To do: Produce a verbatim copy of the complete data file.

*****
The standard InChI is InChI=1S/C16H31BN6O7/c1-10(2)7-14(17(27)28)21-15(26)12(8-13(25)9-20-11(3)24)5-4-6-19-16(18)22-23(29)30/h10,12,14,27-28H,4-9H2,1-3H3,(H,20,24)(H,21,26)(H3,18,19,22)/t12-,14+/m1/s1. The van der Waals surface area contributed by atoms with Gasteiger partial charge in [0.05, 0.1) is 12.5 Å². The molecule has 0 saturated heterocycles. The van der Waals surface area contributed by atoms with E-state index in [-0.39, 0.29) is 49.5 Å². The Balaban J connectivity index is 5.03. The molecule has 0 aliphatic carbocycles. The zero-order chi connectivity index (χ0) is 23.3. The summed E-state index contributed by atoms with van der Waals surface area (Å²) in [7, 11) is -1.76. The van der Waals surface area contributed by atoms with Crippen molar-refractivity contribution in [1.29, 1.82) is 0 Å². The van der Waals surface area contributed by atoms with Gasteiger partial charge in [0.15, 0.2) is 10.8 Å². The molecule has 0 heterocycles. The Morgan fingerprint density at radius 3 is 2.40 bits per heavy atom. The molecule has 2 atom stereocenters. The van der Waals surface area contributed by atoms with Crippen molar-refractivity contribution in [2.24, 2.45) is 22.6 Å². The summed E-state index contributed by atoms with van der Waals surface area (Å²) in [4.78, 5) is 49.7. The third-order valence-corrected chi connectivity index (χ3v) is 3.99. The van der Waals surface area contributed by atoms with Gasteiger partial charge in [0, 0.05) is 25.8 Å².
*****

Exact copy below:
The standard InChI is InChI=1S/C16H31BN6O7/c1-10(2)7-14(17(27)28)21-15(26)12(8-13(25)9-20-11(3)24)5-4-6-19-16(18)22-23(29)30/h10,12,14,27-28H,4-9H2,1-3H3,(H,20,24)(H,21,26)(H3,18,19,22)/t12-,14+/m1/s1. The van der Waals surface area contributed by atoms with Gasteiger partial charge in [0.05, 0.1) is 12.5 Å². The molecule has 0 saturated heterocycles. The van der Waals surface area contributed by atoms with E-state index in [-0.39, 0.29) is 49.5 Å². The Balaban J connectivity index is 5.03. The molecule has 0 aliphatic carbocycles. The zero-order chi connectivity index (χ0) is 23.3. The summed E-state index contributed by atoms with van der Waals surface area (Å²) in [7, 11) is -1.76. The van der Waals surface area contributed by atoms with Crippen molar-refractivity contribution in [1.29, 1.82) is 0 Å². The van der Waals surface area contributed by atoms with Gasteiger partial charge in [0.15, 0.2) is 10.8 Å². The molecule has 0 heterocycles. The Morgan fingerprint density at radius 3 is 2.40 bits per heavy atom. The molecule has 2 atom stereocenters. The van der Waals surface area contributed by atoms with Crippen molar-refractivity contribution in [2.24, 2.45) is 22.6 Å². The summed E-state index contributed by atoms with van der Waals surface area (Å²) in [4.78, 5) is 49.7. The third-order valence-corrected chi connectivity index (χ3v) is 3.99. The van der Waals surface area contributed by atoms with Gasteiger partial charge in [0, 0.05) is 25.8 Å².